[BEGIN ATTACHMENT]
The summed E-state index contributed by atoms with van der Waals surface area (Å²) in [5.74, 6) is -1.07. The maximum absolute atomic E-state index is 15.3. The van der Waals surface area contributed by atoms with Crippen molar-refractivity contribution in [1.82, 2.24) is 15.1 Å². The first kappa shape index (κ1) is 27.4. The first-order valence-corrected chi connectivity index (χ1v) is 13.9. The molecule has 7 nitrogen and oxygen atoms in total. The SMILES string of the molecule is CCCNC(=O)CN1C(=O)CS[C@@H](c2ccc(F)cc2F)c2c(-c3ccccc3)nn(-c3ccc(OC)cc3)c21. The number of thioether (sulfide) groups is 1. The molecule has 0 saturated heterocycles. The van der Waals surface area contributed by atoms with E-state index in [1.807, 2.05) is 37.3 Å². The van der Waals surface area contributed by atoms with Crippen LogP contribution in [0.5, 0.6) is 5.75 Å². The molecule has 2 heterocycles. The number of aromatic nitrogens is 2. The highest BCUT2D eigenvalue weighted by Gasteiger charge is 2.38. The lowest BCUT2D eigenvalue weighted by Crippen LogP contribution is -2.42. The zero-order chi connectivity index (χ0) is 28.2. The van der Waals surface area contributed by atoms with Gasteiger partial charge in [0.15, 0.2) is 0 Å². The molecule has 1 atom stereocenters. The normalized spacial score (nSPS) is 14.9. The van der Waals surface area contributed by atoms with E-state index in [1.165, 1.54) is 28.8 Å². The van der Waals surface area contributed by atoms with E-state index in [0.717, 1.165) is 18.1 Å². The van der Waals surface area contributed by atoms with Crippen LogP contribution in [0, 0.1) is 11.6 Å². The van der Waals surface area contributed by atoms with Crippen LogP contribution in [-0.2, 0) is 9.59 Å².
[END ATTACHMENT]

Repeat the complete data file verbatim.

The summed E-state index contributed by atoms with van der Waals surface area (Å²) in [5.74, 6) is -1.07. The maximum absolute atomic E-state index is 15.3. The van der Waals surface area contributed by atoms with Crippen molar-refractivity contribution in [1.82, 2.24) is 15.1 Å². The first kappa shape index (κ1) is 27.4. The first-order valence-corrected chi connectivity index (χ1v) is 13.9. The molecule has 7 nitrogen and oxygen atoms in total. The SMILES string of the molecule is CCCNC(=O)CN1C(=O)CS[C@@H](c2ccc(F)cc2F)c2c(-c3ccccc3)nn(-c3ccc(OC)cc3)c21. The number of thioether (sulfide) groups is 1. The molecule has 0 saturated heterocycles. The van der Waals surface area contributed by atoms with E-state index in [1.807, 2.05) is 37.3 Å². The van der Waals surface area contributed by atoms with Crippen LogP contribution in [0.5, 0.6) is 5.75 Å². The molecule has 2 heterocycles. The number of aromatic nitrogens is 2. The highest BCUT2D eigenvalue weighted by Gasteiger charge is 2.38. The lowest BCUT2D eigenvalue weighted by Crippen LogP contribution is -2.42. The zero-order chi connectivity index (χ0) is 28.2. The van der Waals surface area contributed by atoms with Gasteiger partial charge in [0.15, 0.2) is 0 Å². The molecule has 1 atom stereocenters. The normalized spacial score (nSPS) is 14.9. The van der Waals surface area contributed by atoms with E-state index in [1.165, 1.54) is 28.8 Å². The van der Waals surface area contributed by atoms with E-state index in [0.717, 1.165) is 18.1 Å². The van der Waals surface area contributed by atoms with Crippen LogP contribution in [0, 0.1) is 11.6 Å². The van der Waals surface area contributed by atoms with Crippen LogP contribution in [-0.2, 0) is 9.59 Å².